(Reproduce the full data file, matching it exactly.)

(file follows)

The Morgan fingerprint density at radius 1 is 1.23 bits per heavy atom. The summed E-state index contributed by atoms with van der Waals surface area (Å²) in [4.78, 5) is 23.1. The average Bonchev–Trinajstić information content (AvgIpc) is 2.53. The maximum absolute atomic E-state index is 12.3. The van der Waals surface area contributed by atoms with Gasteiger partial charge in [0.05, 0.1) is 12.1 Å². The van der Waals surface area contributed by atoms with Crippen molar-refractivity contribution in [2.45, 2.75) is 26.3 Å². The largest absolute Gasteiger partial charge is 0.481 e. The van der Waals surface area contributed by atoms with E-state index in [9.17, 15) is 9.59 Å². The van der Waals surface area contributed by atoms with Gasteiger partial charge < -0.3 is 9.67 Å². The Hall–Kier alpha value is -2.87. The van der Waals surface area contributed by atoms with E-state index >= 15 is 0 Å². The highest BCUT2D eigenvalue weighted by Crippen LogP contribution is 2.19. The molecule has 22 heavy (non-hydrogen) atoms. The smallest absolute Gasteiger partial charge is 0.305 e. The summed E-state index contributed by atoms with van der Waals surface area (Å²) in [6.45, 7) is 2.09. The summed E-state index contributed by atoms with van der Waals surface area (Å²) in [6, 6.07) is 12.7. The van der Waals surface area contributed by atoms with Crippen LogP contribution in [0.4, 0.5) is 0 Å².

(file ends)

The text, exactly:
The Morgan fingerprint density at radius 1 is 1.23 bits per heavy atom. The summed E-state index contributed by atoms with van der Waals surface area (Å²) in [4.78, 5) is 23.1. The average Bonchev–Trinajstić information content (AvgIpc) is 2.53. The maximum absolute atomic E-state index is 12.3. The van der Waals surface area contributed by atoms with Gasteiger partial charge in [0.05, 0.1) is 12.1 Å². The van der Waals surface area contributed by atoms with Crippen molar-refractivity contribution in [2.45, 2.75) is 26.3 Å². The largest absolute Gasteiger partial charge is 0.481 e. The van der Waals surface area contributed by atoms with E-state index in [9.17, 15) is 9.59 Å². The van der Waals surface area contributed by atoms with Gasteiger partial charge < -0.3 is 9.67 Å². The Hall–Kier alpha value is -2.87. The van der Waals surface area contributed by atoms with E-state index >= 15 is 0 Å². The highest BCUT2D eigenvalue weighted by Crippen LogP contribution is 2.19. The molecule has 22 heavy (non-hydrogen) atoms. The smallest absolute Gasteiger partial charge is 0.305 e. The summed E-state index contributed by atoms with van der Waals surface area (Å²) in [6.45, 7) is 2.09. The summed E-state index contributed by atoms with van der Waals surface area (Å²) in [6, 6.07) is 12.7. The van der Waals surface area contributed by atoms with Crippen LogP contribution in [0.4, 0.5) is 0 Å².